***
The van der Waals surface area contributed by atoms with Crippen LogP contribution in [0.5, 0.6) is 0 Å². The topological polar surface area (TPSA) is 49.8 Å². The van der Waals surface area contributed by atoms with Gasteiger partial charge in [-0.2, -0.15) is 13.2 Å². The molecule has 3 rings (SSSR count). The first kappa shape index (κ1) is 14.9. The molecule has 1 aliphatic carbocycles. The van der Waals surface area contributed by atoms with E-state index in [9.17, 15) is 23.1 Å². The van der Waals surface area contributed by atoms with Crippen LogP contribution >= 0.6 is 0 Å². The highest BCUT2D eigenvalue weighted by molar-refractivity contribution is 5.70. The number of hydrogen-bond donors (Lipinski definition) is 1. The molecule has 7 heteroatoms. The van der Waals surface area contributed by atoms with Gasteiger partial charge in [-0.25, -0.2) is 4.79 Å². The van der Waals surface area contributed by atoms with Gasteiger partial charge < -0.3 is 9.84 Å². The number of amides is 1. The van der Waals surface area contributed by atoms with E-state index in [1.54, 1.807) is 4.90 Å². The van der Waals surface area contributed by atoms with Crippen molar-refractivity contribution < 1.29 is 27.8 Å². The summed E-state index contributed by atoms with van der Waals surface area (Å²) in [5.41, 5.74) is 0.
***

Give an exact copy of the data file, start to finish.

The van der Waals surface area contributed by atoms with Crippen LogP contribution in [0.5, 0.6) is 0 Å². The topological polar surface area (TPSA) is 49.8 Å². The van der Waals surface area contributed by atoms with Gasteiger partial charge in [-0.2, -0.15) is 13.2 Å². The molecule has 3 rings (SSSR count). The first kappa shape index (κ1) is 14.9. The molecule has 1 aliphatic carbocycles. The van der Waals surface area contributed by atoms with E-state index in [9.17, 15) is 23.1 Å². The van der Waals surface area contributed by atoms with Crippen LogP contribution >= 0.6 is 0 Å². The highest BCUT2D eigenvalue weighted by molar-refractivity contribution is 5.70. The number of hydrogen-bond donors (Lipinski definition) is 1. The molecule has 7 heteroatoms. The van der Waals surface area contributed by atoms with Gasteiger partial charge in [-0.25, -0.2) is 4.79 Å². The van der Waals surface area contributed by atoms with Gasteiger partial charge < -0.3 is 9.84 Å². The number of amides is 1. The van der Waals surface area contributed by atoms with E-state index in [1.54, 1.807) is 4.90 Å². The van der Waals surface area contributed by atoms with Crippen molar-refractivity contribution < 1.29 is 27.8 Å². The summed E-state index contributed by atoms with van der Waals surface area (Å²) in [5.41, 5.74) is 0.